2. Don’t assume something can be used the most obvious way – if you know my Mom you know she took this one to heart. How many ways can a Safeway grocery bag be used? Trash bag, tote bag, raincoat, packing material… the list goes on. And when it came to food it was even more evident – “Let’s see .. we have salsa and tapioca pudding… sure that will make a great topping for this cake!”
3. Walk in anothers shoes. Experience how other people live. Not just have dinner in their house but immerse yourself to find out what makes their family and community tick.
4. Act honorably: And a direct quote from my Mom, “the world will be a better place for it. You can set a tone for your community – set an example.”
5. “Never be afraid to do small things with great love” And again a direct quote from Mom, “You are like god’s present to the world and his messenger. Do nice things for people without any thought of reciprocation. “
And one more that we didn’t discuss but I thought of today. My Mom loved music. She LOVED to sing. Now she had many blessings from God but he did NOT bless her with a good singing voice. However, that never stopped her from singing. I remember sitting in a pew in this church as a child with my Mom at the end of the pew holding us hostage while she sang with glee the recessional song. Every other family was out the door but she would not leave or let us leave until the last note was sung. So one more lesson would be “sing with glee even if think you can’t sing”. At the end of mass we will be singing Amazing Grace – after the bagpipes leave, please join in and sing with glee in honor of my Mom!
Mom wanted today to be a celebration of life – not just hers but everyone in this room. Walk out this door today and celebrate her life by living yours. Remember the things that really matter – forming and growing relationships. Make your community a better place and know that my Mom is proud of all the love you sow.
And I will just finish with my Mother’s morning prayer.
Today is the day the Lord has made… Let us be glad and rejoice!
Written Apr 30, 2012 6:53am
Constance (Connie) Ann Dunbar died Thursday, April 26, 2012 at her home in La Plata, MD. Born September 28, 1950 in Carlisle, Pennsylvania, Connie was the daughter of the late Jack and Roberta Ann Buckley.
A lifelong volunteer and advocate, some of her many commitments included Charles County 4-H, Charles County Housing Commission, Port Tobacco River Conservancy, Point Lookout Prisoner of War Descendents Organization, Charles County Grant Committee and an active member and dedicated volunteer of Sacred Heart Catholic Church for 35 years. After her cancer diagnosis, she founded a cancer support group to help others deal with their illnesses. She was a founder of Southern Maryland Self Help (SMASH), a church based organization that drastically changed the lives of those with no voice of their own and she introduced Charles County to the concept of “community organizing”. She was a dynamic voice for social justice issues and advocated for the poor. Some of her accomplishments included identifying funding to assist those living without indoor plumbing; seeking changes to state and local laws to allow alternative septic systems; and helping to clear home titles for the poor so they could demonstrate legal ownership.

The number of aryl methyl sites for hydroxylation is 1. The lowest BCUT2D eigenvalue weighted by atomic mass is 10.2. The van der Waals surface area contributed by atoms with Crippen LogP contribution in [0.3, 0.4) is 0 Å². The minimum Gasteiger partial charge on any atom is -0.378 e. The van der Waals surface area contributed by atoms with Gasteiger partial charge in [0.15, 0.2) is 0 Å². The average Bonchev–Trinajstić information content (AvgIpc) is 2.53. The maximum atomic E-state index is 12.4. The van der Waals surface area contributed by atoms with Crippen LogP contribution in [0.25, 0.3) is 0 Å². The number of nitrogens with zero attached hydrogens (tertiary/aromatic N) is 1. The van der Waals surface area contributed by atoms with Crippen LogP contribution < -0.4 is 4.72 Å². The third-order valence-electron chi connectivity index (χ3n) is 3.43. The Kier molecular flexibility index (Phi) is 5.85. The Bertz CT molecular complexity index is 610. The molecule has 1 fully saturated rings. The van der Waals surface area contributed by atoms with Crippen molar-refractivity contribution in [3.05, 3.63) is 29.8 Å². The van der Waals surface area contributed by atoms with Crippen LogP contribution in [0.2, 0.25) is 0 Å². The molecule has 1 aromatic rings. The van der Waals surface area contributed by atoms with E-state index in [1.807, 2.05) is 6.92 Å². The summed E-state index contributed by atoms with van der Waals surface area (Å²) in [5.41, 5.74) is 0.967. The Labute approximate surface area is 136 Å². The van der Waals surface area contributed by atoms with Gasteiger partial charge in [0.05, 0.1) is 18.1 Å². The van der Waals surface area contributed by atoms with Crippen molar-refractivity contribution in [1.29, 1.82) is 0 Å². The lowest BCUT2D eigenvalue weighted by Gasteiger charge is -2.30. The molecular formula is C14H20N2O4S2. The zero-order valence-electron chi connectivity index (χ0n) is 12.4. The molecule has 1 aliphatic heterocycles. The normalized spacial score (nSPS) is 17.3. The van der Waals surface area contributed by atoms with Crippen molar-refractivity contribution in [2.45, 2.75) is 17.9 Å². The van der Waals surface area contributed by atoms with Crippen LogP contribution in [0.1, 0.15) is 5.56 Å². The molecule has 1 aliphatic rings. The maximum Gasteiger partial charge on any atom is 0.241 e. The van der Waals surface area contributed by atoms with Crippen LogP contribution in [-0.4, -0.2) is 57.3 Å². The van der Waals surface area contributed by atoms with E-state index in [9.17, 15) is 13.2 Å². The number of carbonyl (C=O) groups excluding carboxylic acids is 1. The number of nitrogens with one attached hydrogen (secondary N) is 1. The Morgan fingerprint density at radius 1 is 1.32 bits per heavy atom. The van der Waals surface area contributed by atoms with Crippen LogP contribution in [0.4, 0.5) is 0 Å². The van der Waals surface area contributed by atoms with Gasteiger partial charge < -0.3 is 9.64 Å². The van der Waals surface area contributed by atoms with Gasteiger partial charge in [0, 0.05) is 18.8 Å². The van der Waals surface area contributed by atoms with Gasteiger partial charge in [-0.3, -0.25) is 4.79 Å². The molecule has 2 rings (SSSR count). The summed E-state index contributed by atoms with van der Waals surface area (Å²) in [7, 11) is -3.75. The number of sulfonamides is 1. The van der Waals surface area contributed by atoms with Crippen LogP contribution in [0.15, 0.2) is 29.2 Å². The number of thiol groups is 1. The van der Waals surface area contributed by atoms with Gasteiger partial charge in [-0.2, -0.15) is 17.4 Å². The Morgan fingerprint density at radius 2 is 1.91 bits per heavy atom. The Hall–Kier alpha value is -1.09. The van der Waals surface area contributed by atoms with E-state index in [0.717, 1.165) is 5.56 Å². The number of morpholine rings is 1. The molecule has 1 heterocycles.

She promoted 4-H in Charles County and the important work of the Charles County Extension Office. She volunteered for 4-H for over 35 years because of her deep love for children and her desire to inspire their curiosity and build their confidence. She could be found at the county fair as the 4-H building superintendent from sun-up to sun-down helping children discover their love of learning. Connie was a woman who found joy in the beauty of nature. She had a deep appreciation for protecting our natural resources and she lived those values in her daily life. Her concern for the future viability of one of Charles County’s natural and historical treasures led her to help the Port Tobacco River Conservancy.
She was loved by many for her common sense and ability to love everyone without judgment. She served many with her special gift to listen patiently, offer guidance and inspire all who knew her to strive to do more. Her family extended well beyond those that were related by blood. She had a special affinity for children, especially her grandchildren.
She enjoyed her art class, music, traveling, gardening and canning, and spending time outdoors and with her family and friends she called family.
She is survived by her husband of 42 years, Jim Dunbar of La Plata, MD, daughters Brianna Bowling of Dentsville, MD, Holly Dunbar of Newburg, MD and Fawn Kildoo of Alexandria, VA; grandchildren Forrest, Andrew and Georgia Bowling, Sage and Ivy Phillips; son-in-laws Dan Bowling, Sam Phillips and Tom Kildoo; sisters Elaine Atkinson, Margaret Thrift, and Helen Brierley; and brothers John Buckley and Kevin Buckley.
Gathering will be held Friday, May 4, 2012 from 9 am until Mass of Christian Burial at 10:30 am at Sacred Heart Catholic Church, 201 St. Mary’s Avenue, La Plata, MD 20646. Burial will be held on the family farm and a luncheon will follow.
In lieu of flowers, memorial contributions may be made to either Charles County 4-H Volunteers Association or St. Ignatius Church Building Fund.
I am very sad to report the loss of one our beloved
DOPL members and Vice Chair of CMPI,